Study: What Doesn't Kill You MAY Make You Stronger

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In my own experience, dealing with difficult life experiences can bring positives with the negatives, leaving strength and wisdom as a by-product after the difficulties have passed. I've seen this with many others as well: if we look for the gifts that can come with stressful experiences, crises and even losses, we can eventually come out stronger for the experience.

Many people find, however, that adverse experiences can leave us more vulnerable to stress and can lead to lower levels of mental health and wellbeing.

Research shows this as well, in many cases. For example, traumatic experiences that lead to PTSD can lead to negative effects on parts of the brain and differences in responses to new stressors.  (Read more about this from's PTSD site.) Fortunately, a study from the University of Buffalo reconciles these two realities.

This study, which follows 2,398 subjects for a span of three years, found that there is a balance of adverse life experiences: some adversity does seem to make us stronger than those with a life of either no adverse life experiences or many serious struggles.

Lead researcher Mark Seery, PhD, explains, "Consistent with prior research on the impact of adversity ... more lifetime adversity was associated with higher global distress, functional impairment and PTS [post-traumatic stress] symptoms, as well as lower life satisfaction.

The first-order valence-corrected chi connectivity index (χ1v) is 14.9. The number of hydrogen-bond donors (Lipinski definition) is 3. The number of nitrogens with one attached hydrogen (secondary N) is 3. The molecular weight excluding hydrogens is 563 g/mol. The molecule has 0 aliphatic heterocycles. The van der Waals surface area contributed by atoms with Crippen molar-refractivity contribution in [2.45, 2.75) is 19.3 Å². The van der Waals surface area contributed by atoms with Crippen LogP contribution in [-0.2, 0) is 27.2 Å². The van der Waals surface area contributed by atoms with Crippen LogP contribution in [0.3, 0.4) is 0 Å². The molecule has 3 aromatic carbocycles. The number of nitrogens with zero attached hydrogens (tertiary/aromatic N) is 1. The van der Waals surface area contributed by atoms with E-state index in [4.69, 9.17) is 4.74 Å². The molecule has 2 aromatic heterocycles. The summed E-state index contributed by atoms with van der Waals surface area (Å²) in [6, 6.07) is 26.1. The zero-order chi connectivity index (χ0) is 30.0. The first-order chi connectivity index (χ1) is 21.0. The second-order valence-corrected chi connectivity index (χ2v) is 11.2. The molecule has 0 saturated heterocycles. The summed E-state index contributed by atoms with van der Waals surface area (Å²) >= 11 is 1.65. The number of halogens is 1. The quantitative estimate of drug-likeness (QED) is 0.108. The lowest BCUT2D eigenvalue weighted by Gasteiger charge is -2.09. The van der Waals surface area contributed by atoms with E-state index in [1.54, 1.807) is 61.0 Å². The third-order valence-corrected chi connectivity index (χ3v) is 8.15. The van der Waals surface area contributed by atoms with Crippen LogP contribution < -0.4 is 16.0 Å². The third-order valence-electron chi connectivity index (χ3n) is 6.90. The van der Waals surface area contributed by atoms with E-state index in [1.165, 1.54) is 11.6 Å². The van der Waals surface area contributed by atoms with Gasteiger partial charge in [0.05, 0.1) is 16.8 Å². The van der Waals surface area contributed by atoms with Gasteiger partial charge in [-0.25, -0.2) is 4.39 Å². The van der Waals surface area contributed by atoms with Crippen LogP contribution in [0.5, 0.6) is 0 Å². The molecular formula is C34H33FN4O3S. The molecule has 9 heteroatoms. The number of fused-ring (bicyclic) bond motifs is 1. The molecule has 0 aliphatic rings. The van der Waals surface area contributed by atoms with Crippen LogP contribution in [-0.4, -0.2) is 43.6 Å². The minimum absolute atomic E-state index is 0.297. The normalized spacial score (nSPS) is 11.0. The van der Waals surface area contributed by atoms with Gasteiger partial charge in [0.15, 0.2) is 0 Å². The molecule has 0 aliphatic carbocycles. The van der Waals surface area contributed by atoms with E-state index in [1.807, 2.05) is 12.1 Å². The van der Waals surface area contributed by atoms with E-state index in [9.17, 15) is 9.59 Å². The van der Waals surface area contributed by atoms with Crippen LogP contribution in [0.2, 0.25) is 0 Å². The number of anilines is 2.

"Our findings revealed," he says, "that a history of some lifetime adversity -- relative to both no adversity or high adversity -- predicted lower global distress, lower functional impairment, lower PTS symptoms and higher life satisfaction."

The researchers also found that people with a history of some lifetime adversity (not none, and not copious amounts) appeared less negatively affected by recent adverse events than other individuals. In effect, what didn't kill them, so to speak, did appear to make them stronger and more resilient!

Combined with the rest of what we know about resilience, this research helps give a clearer picture of how to respond to adverse life experiences.

Just like a broken bone becomes stronger than before once it's healed, we can be stronger once we reach the other side of a difficult life event.

Because it helps to maintain a balance between too much stress and too little, it might be even more beneficial that previously thought to find ways to minimize extreme stress.  At the same time, it helps to remember that moderate stress, or stress that is well-managed, can be more beneficial than no stress at all. It's all about finding balance.  This underscores the importance of having a stress management plan that works for you.  This means finding a mix of short-term stress relievers, long-term habits, and resilience-building lifestyle features that you practice regularly.  It's also helpful to take time every so often to minimize the stress in your life that can be easily cut out, and focus on changes you can make in your thought patterns to build psychological resilience. Overall, there is much you can do to minimize the damage that can come from chronic stress, and maximize the benefits that you can get from challenging situations.  Don't forget that these situations can indeed build your inner strength.

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Source: Seery, Mark D.; Holman, E. Alison; Silver, Roxane Cohen Whatever Does Not Kill Us: Cumulative Lifetime Adversity, Vulnerability and Resilience. Journal of Personality and Social Psychology, October 11 2010.

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